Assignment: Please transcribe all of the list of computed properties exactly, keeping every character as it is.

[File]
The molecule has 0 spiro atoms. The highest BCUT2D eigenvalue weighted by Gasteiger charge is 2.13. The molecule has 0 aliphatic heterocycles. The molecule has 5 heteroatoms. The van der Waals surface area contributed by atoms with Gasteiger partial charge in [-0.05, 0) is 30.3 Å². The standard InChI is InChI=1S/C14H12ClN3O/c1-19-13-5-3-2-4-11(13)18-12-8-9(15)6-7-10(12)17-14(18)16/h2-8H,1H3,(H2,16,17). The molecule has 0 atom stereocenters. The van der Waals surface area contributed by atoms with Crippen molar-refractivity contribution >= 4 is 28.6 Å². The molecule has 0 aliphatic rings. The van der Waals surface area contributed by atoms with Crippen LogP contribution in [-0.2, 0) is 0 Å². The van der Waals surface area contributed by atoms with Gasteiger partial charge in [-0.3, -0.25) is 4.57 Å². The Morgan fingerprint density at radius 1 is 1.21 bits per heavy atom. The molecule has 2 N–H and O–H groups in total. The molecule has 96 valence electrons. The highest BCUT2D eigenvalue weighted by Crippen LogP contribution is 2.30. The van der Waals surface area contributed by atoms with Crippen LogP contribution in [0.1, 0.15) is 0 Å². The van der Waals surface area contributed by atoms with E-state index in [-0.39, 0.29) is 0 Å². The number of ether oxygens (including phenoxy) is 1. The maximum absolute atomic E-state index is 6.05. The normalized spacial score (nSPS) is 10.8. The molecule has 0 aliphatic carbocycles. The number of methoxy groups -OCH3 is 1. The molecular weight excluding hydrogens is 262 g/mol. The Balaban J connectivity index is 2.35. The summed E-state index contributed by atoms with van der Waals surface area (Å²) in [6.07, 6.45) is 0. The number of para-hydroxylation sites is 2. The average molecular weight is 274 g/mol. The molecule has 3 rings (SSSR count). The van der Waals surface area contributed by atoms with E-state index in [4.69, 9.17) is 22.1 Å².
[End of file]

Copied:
The molecule has 0 spiro atoms. The highest BCUT2D eigenvalue weighted by Gasteiger charge is 2.13. The molecule has 0 aliphatic heterocycles. The molecule has 5 heteroatoms. The van der Waals surface area contributed by atoms with Gasteiger partial charge in [-0.05, 0) is 30.3 Å². The standard InChI is InChI=1S/C14H12ClN3O/c1-19-13-5-3-2-4-11(13)18-12-8-9(15)6-7-10(12)17-14(18)16/h2-8H,1H3,(H2,16,17). The molecule has 0 atom stereocenters. The van der Waals surface area contributed by atoms with Crippen molar-refractivity contribution >= 4 is 28.6 Å². The molecule has 0 aliphatic rings. The van der Waals surface area contributed by atoms with Crippen LogP contribution in [-0.2, 0) is 0 Å². The van der Waals surface area contributed by atoms with Gasteiger partial charge in [-0.3, -0.25) is 4.57 Å². The Morgan fingerprint density at radius 1 is 1.21 bits per heavy atom. The molecule has 2 N–H and O–H groups in total. The molecule has 96 valence electrons. The highest BCUT2D eigenvalue weighted by Crippen LogP contribution is 2.30. The van der Waals surface area contributed by atoms with Crippen LogP contribution in [0.1, 0.15) is 0 Å². The van der Waals surface area contributed by atoms with E-state index in [-0.39, 0.29) is 0 Å². The number of ether oxygens (including phenoxy) is 1. The maximum absolute atomic E-state index is 6.05. The normalized spacial score (nSPS) is 10.8. The molecule has 0 aliphatic carbocycles. The number of methoxy groups -OCH3 is 1. The molecular weight excluding hydrogens is 262 g/mol. The Balaban J connectivity index is 2.35. The summed E-state index contributed by atoms with van der Waals surface area (Å²) in [6.07, 6.45) is 0. The number of para-hydroxylation sites is 2. The average molecular weight is 274 g/mol. The molecule has 3 rings (SSSR count). The van der Waals surface area contributed by atoms with E-state index in [4.69, 9.17) is 22.1 Å².